Sustainability expert Shelbi Orme, known as Shelbizleee to her 300,000+ YouTube subscribers, and based in San Antonio, Texas, was excited to have a backyard chicken coop, even though it did eat into her gardening space. “I think maybe people don’t realize that it’s going to take up space where you might want to be growing other things,” Orme says.
Choose the right number of chickens for you
The number of chickens you hope to raise will greatly affect every detail of your backyard chicken coop.
“Start with a manageable number of chickens,” says Douglas Friedman, a photographer based in Marfa, Texas, who raised his chickens from baby chicks, and underestimated how much space he’d need. When he started the coop, he thought, “Oh, I’ll start with 30 chicks.” However, he soon realized that’s a lot of chickens. “We actually had to expand the size of the coop and make it bigger to accommodate them,” he says. “I really messed it up. We probably would have been fine with like half as many birds.” Friedman’s coop (documented on Instagram @thebestlittlehenhouseintexas) was restored from a derelict coop on his neighbor’s property, so the excess of chickens meant expanding the existing structure.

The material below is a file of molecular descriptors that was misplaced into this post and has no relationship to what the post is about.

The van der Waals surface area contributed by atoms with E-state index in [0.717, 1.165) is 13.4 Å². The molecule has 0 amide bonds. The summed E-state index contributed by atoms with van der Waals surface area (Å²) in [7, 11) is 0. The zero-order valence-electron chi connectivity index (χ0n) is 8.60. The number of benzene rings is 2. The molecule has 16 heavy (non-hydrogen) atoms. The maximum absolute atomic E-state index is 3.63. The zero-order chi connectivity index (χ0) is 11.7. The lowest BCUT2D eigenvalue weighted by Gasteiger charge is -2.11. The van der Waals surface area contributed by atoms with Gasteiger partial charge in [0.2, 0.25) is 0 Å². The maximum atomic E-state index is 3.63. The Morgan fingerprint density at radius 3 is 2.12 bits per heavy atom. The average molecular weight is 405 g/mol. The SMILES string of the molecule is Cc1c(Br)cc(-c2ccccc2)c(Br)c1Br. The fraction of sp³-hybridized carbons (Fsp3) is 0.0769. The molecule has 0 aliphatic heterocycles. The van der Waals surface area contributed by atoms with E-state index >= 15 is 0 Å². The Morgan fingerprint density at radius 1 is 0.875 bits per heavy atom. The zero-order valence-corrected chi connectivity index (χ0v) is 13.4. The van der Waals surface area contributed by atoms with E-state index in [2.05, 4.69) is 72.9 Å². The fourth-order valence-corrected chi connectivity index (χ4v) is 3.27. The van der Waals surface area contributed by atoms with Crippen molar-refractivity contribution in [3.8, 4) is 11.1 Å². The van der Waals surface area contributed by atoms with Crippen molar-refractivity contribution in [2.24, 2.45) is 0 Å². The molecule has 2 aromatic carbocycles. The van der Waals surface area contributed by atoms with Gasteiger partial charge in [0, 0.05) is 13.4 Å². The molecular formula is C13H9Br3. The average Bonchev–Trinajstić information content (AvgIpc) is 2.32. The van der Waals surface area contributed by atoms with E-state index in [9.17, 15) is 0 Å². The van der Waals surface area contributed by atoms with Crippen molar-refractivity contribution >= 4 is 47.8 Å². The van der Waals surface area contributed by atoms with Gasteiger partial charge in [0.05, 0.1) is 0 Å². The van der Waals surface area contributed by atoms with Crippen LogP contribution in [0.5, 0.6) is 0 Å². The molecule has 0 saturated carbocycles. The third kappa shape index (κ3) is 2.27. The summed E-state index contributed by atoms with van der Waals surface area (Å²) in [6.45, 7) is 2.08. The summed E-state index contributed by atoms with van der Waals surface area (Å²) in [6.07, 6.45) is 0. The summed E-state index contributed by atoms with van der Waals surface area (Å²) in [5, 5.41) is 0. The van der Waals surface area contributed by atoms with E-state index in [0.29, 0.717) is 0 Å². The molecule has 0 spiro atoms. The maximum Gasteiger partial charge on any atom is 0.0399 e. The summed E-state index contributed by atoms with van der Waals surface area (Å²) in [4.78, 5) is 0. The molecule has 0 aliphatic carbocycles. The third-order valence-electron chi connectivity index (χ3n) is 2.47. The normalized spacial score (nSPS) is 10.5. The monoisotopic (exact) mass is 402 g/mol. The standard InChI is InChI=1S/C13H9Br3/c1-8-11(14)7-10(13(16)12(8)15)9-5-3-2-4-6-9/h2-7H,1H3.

Whether you’re buying a premade chicken coop or building one of your own from scratch, make sure your prospective coop is big enough, not just for your yard and for your chickens, but for you to climb into as you’ll have to go in to clean it. Cleary learned this the hard way; she purchased a premade coop and soon discovered it was too small to get inside of, which lead her to then design and make a new backyard chicken coop from scratch.
Buy coop building materials
The right materials depend greatly on just how DIY you want to go. Opinions and experiences differ, but regardless of whether you choose a prebuilt coop or build one yourself, it’s likely you’ll need to do a certain amount of customization to best suit the needs of your location. Consider the core elements of a coop: nesting boxes, roosting bars, and a chicken run.